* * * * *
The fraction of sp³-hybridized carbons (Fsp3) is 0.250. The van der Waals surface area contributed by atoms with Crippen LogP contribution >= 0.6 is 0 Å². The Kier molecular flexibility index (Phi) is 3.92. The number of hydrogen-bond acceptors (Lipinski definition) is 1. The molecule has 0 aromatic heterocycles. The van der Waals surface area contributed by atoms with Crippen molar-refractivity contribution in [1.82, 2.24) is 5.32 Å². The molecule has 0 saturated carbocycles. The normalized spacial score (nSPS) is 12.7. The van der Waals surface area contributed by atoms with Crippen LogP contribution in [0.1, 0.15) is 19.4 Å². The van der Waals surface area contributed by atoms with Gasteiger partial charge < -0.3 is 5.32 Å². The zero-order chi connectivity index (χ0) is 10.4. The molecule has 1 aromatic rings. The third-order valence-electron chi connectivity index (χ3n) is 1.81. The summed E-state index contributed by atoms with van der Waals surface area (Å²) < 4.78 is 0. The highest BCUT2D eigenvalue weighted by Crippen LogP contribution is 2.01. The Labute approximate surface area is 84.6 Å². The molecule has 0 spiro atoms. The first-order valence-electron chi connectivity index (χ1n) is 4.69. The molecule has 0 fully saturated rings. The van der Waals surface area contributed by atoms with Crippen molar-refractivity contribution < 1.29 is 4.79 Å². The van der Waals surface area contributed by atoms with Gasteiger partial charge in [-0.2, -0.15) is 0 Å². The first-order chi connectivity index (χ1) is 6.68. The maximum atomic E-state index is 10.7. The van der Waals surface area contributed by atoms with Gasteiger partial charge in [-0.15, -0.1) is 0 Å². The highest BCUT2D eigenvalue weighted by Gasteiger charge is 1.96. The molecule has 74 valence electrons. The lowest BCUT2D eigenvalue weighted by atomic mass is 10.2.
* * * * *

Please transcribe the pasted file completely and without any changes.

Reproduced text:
The fraction of sp³-hybridized carbons (Fsp3) is 0.250. The van der Waals surface area contributed by atoms with Crippen LogP contribution >= 0.6 is 0 Å². The Kier molecular flexibility index (Phi) is 3.92. The number of hydrogen-bond acceptors (Lipinski definition) is 1. The molecule has 0 aromatic heterocycles. The van der Waals surface area contributed by atoms with Crippen molar-refractivity contribution in [1.82, 2.24) is 5.32 Å². The molecule has 0 saturated carbocycles. The normalized spacial score (nSPS) is 12.7. The van der Waals surface area contributed by atoms with Crippen LogP contribution in [0.1, 0.15) is 19.4 Å². The van der Waals surface area contributed by atoms with Gasteiger partial charge < -0.3 is 5.32 Å². The zero-order chi connectivity index (χ0) is 10.4. The molecule has 1 aromatic rings. The third-order valence-electron chi connectivity index (χ3n) is 1.81. The summed E-state index contributed by atoms with van der Waals surface area (Å²) < 4.78 is 0. The highest BCUT2D eigenvalue weighted by Crippen LogP contribution is 2.01. The Labute approximate surface area is 84.6 Å². The molecule has 0 spiro atoms. The first-order valence-electron chi connectivity index (χ1n) is 4.69. The molecule has 0 fully saturated rings. The van der Waals surface area contributed by atoms with Crippen molar-refractivity contribution < 1.29 is 4.79 Å². The van der Waals surface area contributed by atoms with Gasteiger partial charge in [-0.2, -0.15) is 0 Å². The first-order chi connectivity index (χ1) is 6.68. The maximum atomic E-state index is 10.7. The van der Waals surface area contributed by atoms with Gasteiger partial charge in [-0.15, -0.1) is 0 Å². The highest BCUT2D eigenvalue weighted by Gasteiger charge is 1.96. The molecule has 74 valence electrons. The lowest BCUT2D eigenvalue weighted by atomic mass is 10.2.